The connection with The Piano Tuner is, I trust, obvious. But there is more to the story than this. Bioy apparently23 had been a longtime fan of Louise Brooks, and had so missed her absence from the screen that it is said that he wrote Morel not only in homage to her, but also to preserve, in writing, the memory of his desire. But desire for what? For Brooks’s image and his yearned-for-but-impossible union with that image? But what a marvelous idea Morel embodies! After all, it is a desire to possess forever the object of one’s desire, to possess, virtually, the power of creation over her: as the Narrator says, “that I could give perpetual reality to my romantic desire” (Bioy-Casares, 1964, 59). But the only means of achieving this would be to turn her – Malvina, Faustine, Brooks – and oneself into mechanical image-beings: for Droz, Felisberto, the narrator, the certain route to immortal union.

Near the end of Morel the narrator says, “My soul has not yet passed to the image” (Bioy-Casares, 1964, 90). What is this “soul” that he speaks of? Some personal essence, something transcendent? And why “not yet”? Does he expect his soul to “pass to” the image? Better, can his image survive without a soul, and if so how? I would suggest that the image survives thanks to its animating – projecting, cinematic – mechanism – and if it possesses any sort of soul, that is it.24



What is the nature of life on film? Who are these creatures, this “canary” and piano-tuner (of earthquakes, no less!), this “doctor” (of what?) and his “gardeners”? What kind of “life” are they in possession of? And who this child woodcutter, and whose this enormous mouth, these hands without a rower? Whomever they may be, they all move mechanically like mechanical dreams, twenty-four frames per second, the souled and the machined, all of them (and us) inhabitants of cinematic technology.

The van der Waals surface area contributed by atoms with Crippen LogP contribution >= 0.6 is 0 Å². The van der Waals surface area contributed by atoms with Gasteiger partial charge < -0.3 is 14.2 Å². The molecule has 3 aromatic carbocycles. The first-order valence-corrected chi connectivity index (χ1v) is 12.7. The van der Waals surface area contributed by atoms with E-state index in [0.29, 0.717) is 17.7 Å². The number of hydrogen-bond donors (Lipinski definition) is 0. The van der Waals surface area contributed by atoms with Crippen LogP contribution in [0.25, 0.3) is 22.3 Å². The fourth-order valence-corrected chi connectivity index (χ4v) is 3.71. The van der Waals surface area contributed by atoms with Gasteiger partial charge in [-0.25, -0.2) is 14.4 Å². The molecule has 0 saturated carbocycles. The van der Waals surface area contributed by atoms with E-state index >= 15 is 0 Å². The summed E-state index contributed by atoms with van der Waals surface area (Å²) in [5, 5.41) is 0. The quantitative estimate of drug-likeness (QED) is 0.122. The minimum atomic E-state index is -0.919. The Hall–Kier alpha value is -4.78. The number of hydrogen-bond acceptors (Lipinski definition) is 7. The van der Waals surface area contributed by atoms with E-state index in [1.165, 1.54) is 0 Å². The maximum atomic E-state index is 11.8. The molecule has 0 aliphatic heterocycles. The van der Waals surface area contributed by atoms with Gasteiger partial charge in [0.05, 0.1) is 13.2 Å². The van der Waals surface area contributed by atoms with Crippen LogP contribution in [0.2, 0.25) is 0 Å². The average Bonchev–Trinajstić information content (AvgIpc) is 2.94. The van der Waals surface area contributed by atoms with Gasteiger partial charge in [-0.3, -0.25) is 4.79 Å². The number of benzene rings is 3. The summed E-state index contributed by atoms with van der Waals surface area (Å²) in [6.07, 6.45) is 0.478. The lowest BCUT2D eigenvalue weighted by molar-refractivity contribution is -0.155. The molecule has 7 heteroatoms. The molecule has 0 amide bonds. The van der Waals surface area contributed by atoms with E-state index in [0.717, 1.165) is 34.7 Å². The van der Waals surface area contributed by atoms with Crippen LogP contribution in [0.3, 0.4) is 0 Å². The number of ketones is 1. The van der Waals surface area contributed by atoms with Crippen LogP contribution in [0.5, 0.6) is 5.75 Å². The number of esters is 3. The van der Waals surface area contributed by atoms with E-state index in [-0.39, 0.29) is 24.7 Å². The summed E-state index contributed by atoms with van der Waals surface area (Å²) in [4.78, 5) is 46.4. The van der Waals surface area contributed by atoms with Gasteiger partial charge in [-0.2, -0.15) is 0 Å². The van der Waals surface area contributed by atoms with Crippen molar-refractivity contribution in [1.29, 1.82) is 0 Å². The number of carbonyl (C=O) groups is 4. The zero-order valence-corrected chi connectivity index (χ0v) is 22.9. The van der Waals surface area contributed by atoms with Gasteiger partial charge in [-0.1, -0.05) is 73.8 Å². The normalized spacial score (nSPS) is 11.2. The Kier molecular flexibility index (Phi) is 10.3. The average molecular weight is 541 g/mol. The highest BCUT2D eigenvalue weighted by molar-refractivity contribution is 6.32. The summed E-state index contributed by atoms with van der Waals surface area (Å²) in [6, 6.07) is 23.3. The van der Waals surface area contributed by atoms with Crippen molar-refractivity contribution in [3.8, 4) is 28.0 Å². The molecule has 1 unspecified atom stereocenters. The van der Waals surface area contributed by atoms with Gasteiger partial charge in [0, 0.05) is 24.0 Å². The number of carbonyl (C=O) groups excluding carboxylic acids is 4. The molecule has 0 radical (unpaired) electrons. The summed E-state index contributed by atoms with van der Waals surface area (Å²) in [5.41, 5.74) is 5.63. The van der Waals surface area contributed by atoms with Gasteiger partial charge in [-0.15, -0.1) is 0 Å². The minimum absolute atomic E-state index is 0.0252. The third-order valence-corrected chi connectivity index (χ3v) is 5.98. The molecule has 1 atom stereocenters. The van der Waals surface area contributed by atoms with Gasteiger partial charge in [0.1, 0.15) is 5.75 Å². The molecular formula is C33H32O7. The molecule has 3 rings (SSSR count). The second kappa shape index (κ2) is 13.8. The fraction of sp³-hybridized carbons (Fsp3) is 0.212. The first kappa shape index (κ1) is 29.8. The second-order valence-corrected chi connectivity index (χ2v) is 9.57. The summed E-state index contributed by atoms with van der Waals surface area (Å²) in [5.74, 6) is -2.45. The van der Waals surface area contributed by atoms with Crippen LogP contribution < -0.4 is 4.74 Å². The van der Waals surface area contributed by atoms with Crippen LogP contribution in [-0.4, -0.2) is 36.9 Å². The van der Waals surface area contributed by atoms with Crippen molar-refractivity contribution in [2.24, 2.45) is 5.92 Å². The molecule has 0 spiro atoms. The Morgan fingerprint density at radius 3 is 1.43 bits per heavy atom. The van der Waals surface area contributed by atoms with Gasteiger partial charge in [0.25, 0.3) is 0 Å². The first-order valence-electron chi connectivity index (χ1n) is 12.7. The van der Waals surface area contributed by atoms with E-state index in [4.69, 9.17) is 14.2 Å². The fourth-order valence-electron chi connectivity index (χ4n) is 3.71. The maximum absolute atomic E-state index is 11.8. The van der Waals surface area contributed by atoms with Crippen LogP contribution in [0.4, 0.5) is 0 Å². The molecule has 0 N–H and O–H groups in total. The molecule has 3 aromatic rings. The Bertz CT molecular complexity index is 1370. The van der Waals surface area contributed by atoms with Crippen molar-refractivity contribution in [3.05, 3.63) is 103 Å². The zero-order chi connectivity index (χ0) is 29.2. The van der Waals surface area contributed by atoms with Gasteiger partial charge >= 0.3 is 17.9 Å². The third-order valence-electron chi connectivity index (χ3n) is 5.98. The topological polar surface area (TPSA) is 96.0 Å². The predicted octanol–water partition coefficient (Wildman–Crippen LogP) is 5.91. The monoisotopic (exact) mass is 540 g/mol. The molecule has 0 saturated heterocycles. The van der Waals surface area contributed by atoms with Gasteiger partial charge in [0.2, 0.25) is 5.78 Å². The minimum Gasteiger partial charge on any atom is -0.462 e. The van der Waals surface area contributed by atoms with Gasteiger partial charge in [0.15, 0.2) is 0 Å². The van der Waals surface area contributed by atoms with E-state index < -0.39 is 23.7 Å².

Classical automata looked and acted like human beings (or animals), and their appearance and actions ranged from the cute to the uncanny. Automata form a significant part of the continuum that exists between science, magic and cinema. Jean Eugène Robert-Houdin (1805-1871), the “father of modern magic,” invented a number of automata for his stage act; and it was his theater that Georges Méliès bought, initially for his magic act and later for the presentation of his own films. Méliès’s turn from theatre to cinema represents both a dramatic change (from stage presence to screen projection) and a continuum (the presentation of attractions).25 A continuum also exists between automata and cinema. Both are movement-and-illusion-making machines. But of course, automata are three-dimensional, “live” and “present,” while the film image is only two-dimensional and projected from a distance. Automata stand then between the cinematic image and the apparatus; their presence makes them worthy of being aligned with those marvelously named “philosophical toys” of pre-cinema – thaumatrope, praxinoscope, zoetrope, and so on – moving image apparatuses that could be held in the hand26 – and the projected cinematic image. The films of the early cinema (especially Méliès’s) can be seen as automata writ large, or automata of a different nature – cinematic. Automata are cinematic in that they are a fusion of the mechanical (their “insides,” their apparatus; their movement dependent upon the precise working of flywheels, gears, cams. and so on), and the superficially human (the outer embellishments of clothing, body parts, props, and so on; images of actors are also without organs). Felisberto writes in his diary about Droz’s strange insect tale, about Malvina calling for a lover who is not there, and his own dreams, and he remarks, “Perhaps even these automata are not what they pretend to be.” But what can automata “pretend” to be?27 Are they capable of projection? Perhaps they are just not what we believe (or want) them to be. Automata act humanlike (but without pretense).28 They are cinematic beings, self-moving and self-projecting. Viewed from a reversed temporal angle, automata are pre-cinematic versions of the photogram made flesh. So once more, what is the nature of cinematic life? A quick flickering into existence, a brief span, and the mortal coil (reel) is no more.29 Moving, human-seeming, but no more? It is all a matter of projection – image and desire writ large.